This is also an excellent time to do a reminder on the difference between antiviral and virucidal. The term "Antiviral" pertains to the pathogen spread through the system that allows the infection to take hold. This is different from a virucidal agent that would stop you from catching the disease. We should also stress these are early trials and by no means count as medical proof for creating a eucalyptus drug for COVID-19.

That said, I think this would be evidence enough to change the directive of most aromatherapists - myself included - who have said, "As soon as you start to feel a bit rough, reach for the tea tree…", to "Reach for the tea tree and eucalyptus oils."

Is Eucalyptus essential oil used in indigenous herbal medicine?

Nowadays, eucalyptus essential oil may be used in indigenous herbal medicine, but just as likely is to boil the leaves to make a tea, or to inhale smoke when branches are thrown in the fire.

Either way, it is a wonderful help to chest infections, coughs, the common cold and even pain.

Tea Tree

Again, anti viral, antibiotic, antiseptic, antibacterial properties, in fact anti…whatever….you name it, tea tree us going to deal with it.

Legend has it that Captain Cook discovered natives drinking tea made from the Melaleuca plant, when he landed there, which is what gave it its name. 

We know later they combined the leaves with spruce to make beer too.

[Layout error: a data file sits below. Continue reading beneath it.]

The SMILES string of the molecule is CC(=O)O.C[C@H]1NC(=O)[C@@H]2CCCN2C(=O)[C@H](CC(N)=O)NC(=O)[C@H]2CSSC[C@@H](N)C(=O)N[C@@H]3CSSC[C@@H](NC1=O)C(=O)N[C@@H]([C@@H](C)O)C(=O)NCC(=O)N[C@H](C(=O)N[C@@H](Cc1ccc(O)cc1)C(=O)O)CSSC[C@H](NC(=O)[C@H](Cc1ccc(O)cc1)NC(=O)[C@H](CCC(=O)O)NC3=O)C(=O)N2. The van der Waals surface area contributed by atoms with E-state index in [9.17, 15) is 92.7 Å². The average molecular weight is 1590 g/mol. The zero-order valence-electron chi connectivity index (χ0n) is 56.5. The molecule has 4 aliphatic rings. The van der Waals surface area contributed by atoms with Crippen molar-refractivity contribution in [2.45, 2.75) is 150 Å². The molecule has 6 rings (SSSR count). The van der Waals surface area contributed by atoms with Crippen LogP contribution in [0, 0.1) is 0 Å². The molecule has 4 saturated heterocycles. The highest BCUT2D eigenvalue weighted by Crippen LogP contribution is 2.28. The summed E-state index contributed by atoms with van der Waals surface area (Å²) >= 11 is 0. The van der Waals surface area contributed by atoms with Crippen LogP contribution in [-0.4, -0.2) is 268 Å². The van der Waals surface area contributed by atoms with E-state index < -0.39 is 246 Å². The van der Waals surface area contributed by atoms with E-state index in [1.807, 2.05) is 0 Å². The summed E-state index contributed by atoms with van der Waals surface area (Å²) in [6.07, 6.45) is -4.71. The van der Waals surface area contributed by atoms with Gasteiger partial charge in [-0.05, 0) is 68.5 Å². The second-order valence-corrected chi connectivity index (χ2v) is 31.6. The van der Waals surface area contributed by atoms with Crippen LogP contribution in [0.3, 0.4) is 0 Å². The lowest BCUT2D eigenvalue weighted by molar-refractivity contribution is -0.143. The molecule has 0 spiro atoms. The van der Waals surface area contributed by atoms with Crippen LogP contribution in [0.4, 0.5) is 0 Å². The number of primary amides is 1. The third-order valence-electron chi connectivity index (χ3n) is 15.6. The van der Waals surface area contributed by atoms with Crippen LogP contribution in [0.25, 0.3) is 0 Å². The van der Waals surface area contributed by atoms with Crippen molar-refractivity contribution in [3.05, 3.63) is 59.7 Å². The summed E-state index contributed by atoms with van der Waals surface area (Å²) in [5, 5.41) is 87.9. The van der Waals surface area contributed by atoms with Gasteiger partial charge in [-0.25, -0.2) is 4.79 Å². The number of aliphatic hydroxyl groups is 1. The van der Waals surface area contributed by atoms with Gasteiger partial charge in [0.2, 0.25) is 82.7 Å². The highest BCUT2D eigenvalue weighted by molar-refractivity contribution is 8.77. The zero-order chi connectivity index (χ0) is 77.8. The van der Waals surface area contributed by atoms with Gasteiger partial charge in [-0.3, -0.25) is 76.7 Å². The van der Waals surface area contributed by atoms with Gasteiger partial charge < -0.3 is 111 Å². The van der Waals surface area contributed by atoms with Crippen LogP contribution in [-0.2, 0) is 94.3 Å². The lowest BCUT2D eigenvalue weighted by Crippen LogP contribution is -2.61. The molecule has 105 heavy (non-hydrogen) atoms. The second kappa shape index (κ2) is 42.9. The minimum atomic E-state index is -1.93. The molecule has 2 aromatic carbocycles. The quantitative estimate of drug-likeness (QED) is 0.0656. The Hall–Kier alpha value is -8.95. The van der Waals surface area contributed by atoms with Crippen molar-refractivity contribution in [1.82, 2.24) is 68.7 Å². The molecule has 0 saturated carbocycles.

In some areas of Australia, First nations tribes were crushed. Indigenous herbal medicine was  subverted and European medicine took its place.  Worse, European settlers brought entirely new illnesses that their immune systems had no immune-markers to deal with. Entire tribes were wiped out by small pox and other horrid illnesses their bodies had never before encountered.

We do know they used the leaves of Melaleuca alternifolia to help guard against coughs and cold and to reduce fever. In early days they would burn the leaves on the fire and the patient would stoop to inhale the fumes. They also made cold decoctions to drink, steeped for many hours to work as anti bactericides.

When Cook departed Australia, he left Tea Trees healing secrets there too. It wasn’t until the 1920s when a botanist Arthur Penfold decided to look more closely, that its antibacterial magic became known. 

A Vital Part of Australian Defenses

In 1929 along with FR Morrison he published Australian Tea Trees of Economic Value, suddenly the world sat up and started to take notice. So much so that in World War II, Australian troops were furnished with a bottle of oil in their first aid kits to protect against Athletes' Foot and to clean wounds. The oil was seen as so vital to the war effort that workers of production companies were made exempt from subscription to the military.